A “bucket list” can be a starting point to helping people with chronic and serious illnesses think about treatment decisions in relation to their own life goals.
A lot of work has been done on the importance of conversations about the goals of care between clinicians and people with chronic and serious illnesses when embarking on advanced care planning.
Yet, there is a communication gap. Patients may not have the medical knowledge to understand how treatment options will impact on their life goals, and clinicians tend to focus on disease management, without taking short- or long-term goals into account.
It’s a gap that advocacy groups naturally fill, and by encouraging patients to make and talk about their bucket lists they can help them create better advanced care plans.
A bucket list is defined as a list of experiences or achievements a person would like to have or accomplish before they die.
A total of 3,056 people from across the U.S. completed a survey between July 2015 and December 2016. The survey asked participants if they had a bucket list, and if so what was on it.
Data were also collected on sociodemographic characteristics including, age, gender, ethnicity/race, and self-reported importance given to faith, religion or spirituality.
Qualitative and quantitative analyses of the results were carried out.
The majority of those taking part in the survey, 91.2%, reported having a bucket list.
Six keys themes were identified by the researchers.
The desire to travel, either within the U.S. or abroad, appeared on 78.5% of all lists, followed by the desire to accomplish a personal goal, which was listed by 78.3% of participants.
The desire to achieve specific life milestones was the third most prevalent theme, making it onto 51% of bucket lists, and 16.7% listed a desire to spend quality time with family and friends.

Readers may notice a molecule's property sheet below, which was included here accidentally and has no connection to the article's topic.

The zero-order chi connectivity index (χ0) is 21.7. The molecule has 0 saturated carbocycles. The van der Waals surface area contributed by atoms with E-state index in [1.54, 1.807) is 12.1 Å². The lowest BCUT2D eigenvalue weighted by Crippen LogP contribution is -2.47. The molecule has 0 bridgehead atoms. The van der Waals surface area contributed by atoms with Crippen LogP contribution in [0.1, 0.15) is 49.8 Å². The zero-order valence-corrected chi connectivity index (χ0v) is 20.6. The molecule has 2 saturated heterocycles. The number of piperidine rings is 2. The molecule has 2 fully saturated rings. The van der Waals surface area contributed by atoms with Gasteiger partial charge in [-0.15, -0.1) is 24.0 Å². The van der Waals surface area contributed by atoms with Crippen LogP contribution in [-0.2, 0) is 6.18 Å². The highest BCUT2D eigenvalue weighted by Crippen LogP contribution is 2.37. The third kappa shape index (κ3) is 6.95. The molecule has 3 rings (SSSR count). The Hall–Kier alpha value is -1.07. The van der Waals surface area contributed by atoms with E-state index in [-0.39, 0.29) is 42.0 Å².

A total of 16.1% of respondents had achieving financial stability on their list, and 15% said they wanted to take part in a daring activity.
Goals-of-care discussions about advanced care planning are often clinician-led and can focus on end-of-life treatment choices.
Empowering people with chronic or serious conditions to speak to their healthcare team about their bucket list, however, focuses advanced care planning on the patient.
“It’s important for physicians to talk to patients and find out what actually motivates them,” said Dr. Vyjeyanthi Periyakoil, Clinical Associate Professor of Medicine at the Stanford University School of Medicine.
By discussing how a treatment or surgery might affect the patient’s life, and then discussing what their goals are, the best possible care plan can be laid out.
Interestingly, a Google search for “bucket list” yielded almost 84 million results, compared to 4.5 million for the term “advance directives,” and 533,000 for “advance care planning.”
“Patients don’t see the relevance of an advance directive,” said Dr. Periyakoil. “They do see the relevance of a bucket list as a way to help them plan ahead for what matters most in their lives.”
Periyakoil VS, Neri E, Kraemer H. Common Items on a Bucket List. J Palliat Med 2018 Feb 8. Available at: http://online.liebertpub.com/doi/full/10.1089/jpm.2017.0512 (accessed February 2018).